To encourage more educated involvement among junior faculty members in university governance, Mr. Trachtenberg said he would suggest training for new faculty members when he addresses the assembly this week.

  • A panel on academic freedom and intellectual diversity was the most freewheeling of the day’s discussions, with speakers and audience members jostling over the value of restrictions on free speech.

Alan M. Dershowitz, a Harvard law professor and celebrity lawyer, said campus speech codes that are well-written and defined, as well as neutral and objective, can actually protect free speech. Without clear rules, administrators may arbitrarily punish students, he said.

“The reason we need the code is to prohibit the punishment of students,” Mr. Dershowitz said. “I favor regulating things I disapprove of.”

Regarding free speech at Harvard, Mr. Dershowitz announced plans to join Steven Pinker, a professor of psychology at Harvard and best-selling author, in teaching a course called “Taboo” in the Spring, in which the two professors will take on 15 controversial topics, including race, colonialism, and religion. Mr. Dershowitz promised that Mr. Summers would be the class’s first guest speaker.

Also during the discussion, Mark Bauerlein, a professor of English at Emory University, offered a professor’s perspective on why faculty members often use “group think.” Mr. Bauerlein said the fierce competition faced by less-established faculty members encourages them to shun controversial ideas and to instead mimic the thoughts of their more influential peers.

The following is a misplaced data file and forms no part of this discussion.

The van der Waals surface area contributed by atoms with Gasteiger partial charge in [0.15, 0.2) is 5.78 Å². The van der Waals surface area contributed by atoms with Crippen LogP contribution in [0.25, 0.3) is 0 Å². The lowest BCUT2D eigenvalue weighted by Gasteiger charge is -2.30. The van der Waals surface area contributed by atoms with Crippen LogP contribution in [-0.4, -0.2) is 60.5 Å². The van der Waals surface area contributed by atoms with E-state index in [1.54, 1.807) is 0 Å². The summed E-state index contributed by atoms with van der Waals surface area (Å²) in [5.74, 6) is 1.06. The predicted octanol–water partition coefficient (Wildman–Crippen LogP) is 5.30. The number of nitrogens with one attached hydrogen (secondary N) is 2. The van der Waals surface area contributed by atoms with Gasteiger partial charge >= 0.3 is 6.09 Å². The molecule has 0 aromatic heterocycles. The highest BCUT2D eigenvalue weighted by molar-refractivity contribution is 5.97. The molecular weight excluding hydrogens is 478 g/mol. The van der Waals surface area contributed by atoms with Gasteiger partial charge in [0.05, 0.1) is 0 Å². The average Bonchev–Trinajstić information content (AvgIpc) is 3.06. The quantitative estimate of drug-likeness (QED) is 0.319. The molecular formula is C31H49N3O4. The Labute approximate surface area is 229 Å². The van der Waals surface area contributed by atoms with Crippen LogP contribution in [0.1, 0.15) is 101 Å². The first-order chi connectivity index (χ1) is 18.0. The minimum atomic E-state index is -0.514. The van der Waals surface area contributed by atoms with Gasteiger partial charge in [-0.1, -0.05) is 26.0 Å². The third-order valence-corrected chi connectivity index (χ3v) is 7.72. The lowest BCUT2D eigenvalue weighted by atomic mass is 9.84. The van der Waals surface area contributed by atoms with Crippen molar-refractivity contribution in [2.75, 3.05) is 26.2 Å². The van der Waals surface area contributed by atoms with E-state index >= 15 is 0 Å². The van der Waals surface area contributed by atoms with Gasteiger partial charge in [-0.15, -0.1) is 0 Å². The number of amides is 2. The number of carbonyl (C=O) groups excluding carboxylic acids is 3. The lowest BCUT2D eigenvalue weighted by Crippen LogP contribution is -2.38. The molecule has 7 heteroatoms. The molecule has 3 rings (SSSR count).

Orthodoxy in higher education is caused not by “overt acts of discrimination or intimidation,” Mr. Bauerlein said, but by “conformity and timidity.”

  • A session on university governance featured differing approaches between past and present university trustees. Candace de Russy, a trustee of the State University of New York and a prominent advocate of intellectual diversity, described numerous aggressive reforms she said could improve universities’ financial discipline and quality control, including performance reviews for board members, increased faculty teaching loads, and higher-education vouchers. She also encouraged publicly confronting leaders of universities that underperform.

“We should have an open mind to radical structural change,” Ms. de Russy said.

However John P. Ackerly III, a former chairman of the Board of Visitors at the University of Virginia, argued for more cooperation and fewer public confrontations to resolve problems at universities.

“I don’t see any advantage of seeing the headlines in the newspapers of Virginia,” Mr. Ackerly said of challenges he faced while rector.


Launched in 1995, we are the only organization that works with alumni, donors, trustees, and education leaders across the United States to support liberal arts education, uphold high academic standards, safeguard the free exchange of ideas on campus, and ensure that the next generation receives an intellectually rich, high-quality college education at an affordable price.

Discover More